Social Media Is Making Us Behave Like Rats, According to Study

If you find yourself posting more and more content on Instagram because of the "likes" you receive, that's because your brain is apparently being conditioned to behave like that of a rat seeking food. At least, those are the findings of a new study conducted by an international team of scientists.

Rat computer
Is social media making us behave like rats? Getty

Using a computational model, the scientists found a direct correlation between the frequency with which a person posts and how many "likes" their posts receive. In a paper recently published in the science journal Nature Communications, the team likens this behavior to the food reward-based behavior seen in rats in a Skinner Box. Developed by the scientist B.F. Skinner in the early 20th century, the Skinner Box, or "operant conditioning chamber," is a tool that studies classic conditioning. It's a variation of a puzzle box that rewards a small animal—often a rat—in experiments with food when it performs certain tasks, like pressing a lever. In the new study's scenario, the Skinner Box is the internet, the lever is posting something like a popular meme or funny comment, and humans are the rats.

"When you post something, you're excited about getting 'likes' from other people. With more 'likes,' the better you feel about it, and perhaps the more likely you are to post again," Dr. David Amodio, a professor of psychology and neural science at New York University, said to Newsweek. Dr. Amodio is also a professor of social psychology at the University of Amsterdam, and the Director of the Social Neuroscience Laboratory at Amodio Lab. That lab is where the study began when the paper's lead author, Björn Lindström, hypothesized the link between social media and reward learning.

"We worked on the study off and [on] across two years, from conception to final results. The real conceptual breakthroughs—developing the computational model and having the first results—happened across a couple of intense months in the winter and spring of 2019," Björn Lindström told Newsweek via email, in reference to the laborious and time-consuming research involved. "We developed the experimental study about a year later, in order to verify the causal relationship (that likes actually drive posting), and wrote up the manuscript about the same time."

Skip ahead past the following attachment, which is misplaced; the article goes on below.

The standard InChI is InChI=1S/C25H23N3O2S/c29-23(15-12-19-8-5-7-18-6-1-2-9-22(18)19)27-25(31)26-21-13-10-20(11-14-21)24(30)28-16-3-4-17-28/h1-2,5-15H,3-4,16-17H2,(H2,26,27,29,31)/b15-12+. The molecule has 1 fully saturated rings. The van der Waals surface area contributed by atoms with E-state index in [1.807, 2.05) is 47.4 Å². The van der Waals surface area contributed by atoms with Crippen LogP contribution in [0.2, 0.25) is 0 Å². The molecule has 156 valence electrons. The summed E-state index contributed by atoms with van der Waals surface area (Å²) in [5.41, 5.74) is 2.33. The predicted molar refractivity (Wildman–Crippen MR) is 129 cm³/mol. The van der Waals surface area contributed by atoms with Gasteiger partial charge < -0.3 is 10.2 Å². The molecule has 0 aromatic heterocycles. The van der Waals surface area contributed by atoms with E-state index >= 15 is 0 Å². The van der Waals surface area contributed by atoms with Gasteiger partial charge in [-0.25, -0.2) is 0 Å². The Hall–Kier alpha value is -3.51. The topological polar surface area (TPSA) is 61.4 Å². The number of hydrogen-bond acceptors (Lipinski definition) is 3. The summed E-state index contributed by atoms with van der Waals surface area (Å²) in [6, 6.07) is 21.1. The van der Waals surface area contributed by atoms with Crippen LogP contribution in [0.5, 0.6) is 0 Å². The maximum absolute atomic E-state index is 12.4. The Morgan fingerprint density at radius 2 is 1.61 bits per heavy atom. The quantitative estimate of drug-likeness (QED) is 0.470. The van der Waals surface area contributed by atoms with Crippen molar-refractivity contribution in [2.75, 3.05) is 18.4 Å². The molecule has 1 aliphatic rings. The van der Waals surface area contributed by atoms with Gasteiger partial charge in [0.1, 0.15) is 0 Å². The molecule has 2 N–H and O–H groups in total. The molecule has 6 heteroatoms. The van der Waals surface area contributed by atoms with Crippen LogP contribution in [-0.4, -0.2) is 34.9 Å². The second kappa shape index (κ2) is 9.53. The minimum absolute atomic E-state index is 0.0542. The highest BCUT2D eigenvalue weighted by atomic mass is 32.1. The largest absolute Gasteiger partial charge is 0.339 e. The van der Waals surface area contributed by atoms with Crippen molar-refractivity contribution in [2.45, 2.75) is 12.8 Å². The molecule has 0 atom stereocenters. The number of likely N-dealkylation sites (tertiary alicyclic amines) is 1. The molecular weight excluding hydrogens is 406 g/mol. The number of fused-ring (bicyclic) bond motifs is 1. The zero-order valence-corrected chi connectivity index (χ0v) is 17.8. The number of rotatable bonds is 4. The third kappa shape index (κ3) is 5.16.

Joining Amodio and Lindström on the study were the University of Amsterdam's David Schultner, Martin Bellander of Sweden's Karolinska Institute, Boston University's Allen Chang and the University of Zurich's Philippe Tobler. They began by analyzing a data set comprised of more than one million posts from around 2,000 Instagram users, along with approximately 2,000 more users from various online forums. They then brought in 176 participants for the experimental study. These participants used an online environment designed to mimic Instagram. They could post memes and other content, while interacting to both receive and give "likes."

"We manipulated, unbeknownst to the participants, whether they were getting a high rate of 'likes' or a low rate," Dr. Amodio explained. "What we found was when they received the higher rate of 'likes,' they posted more often."

So, what does all this mean? Is social media devolving us to the point where our brains will eventually be indistinguishable from rodents? Dr. Amodio notes, their study's purpose wasn't designed to label the results.

"The work itself doesn't attempt to describe any negative effects," he said. Instead, he hopes other researchers will use the work as a tool when looking into social media's potentially harmful consequences. "I think it will provide theoretical links to psychological and neural mechanisms of reward processing. That will help clinicians to understand maladaptive online behaviors."

Lindström speculated a little further. He wrote in an email, "It is possible that because rewards ('likes') on social media are so readily quantifiable compared to offline social rewards, some social media users might come to be disappointed by the lack of clear rewards provided offline and as a consequence prioritize online environments."

In other words, particularly zealous fans of social media may find themselves preferring to stay inside a cyber Skinner Box.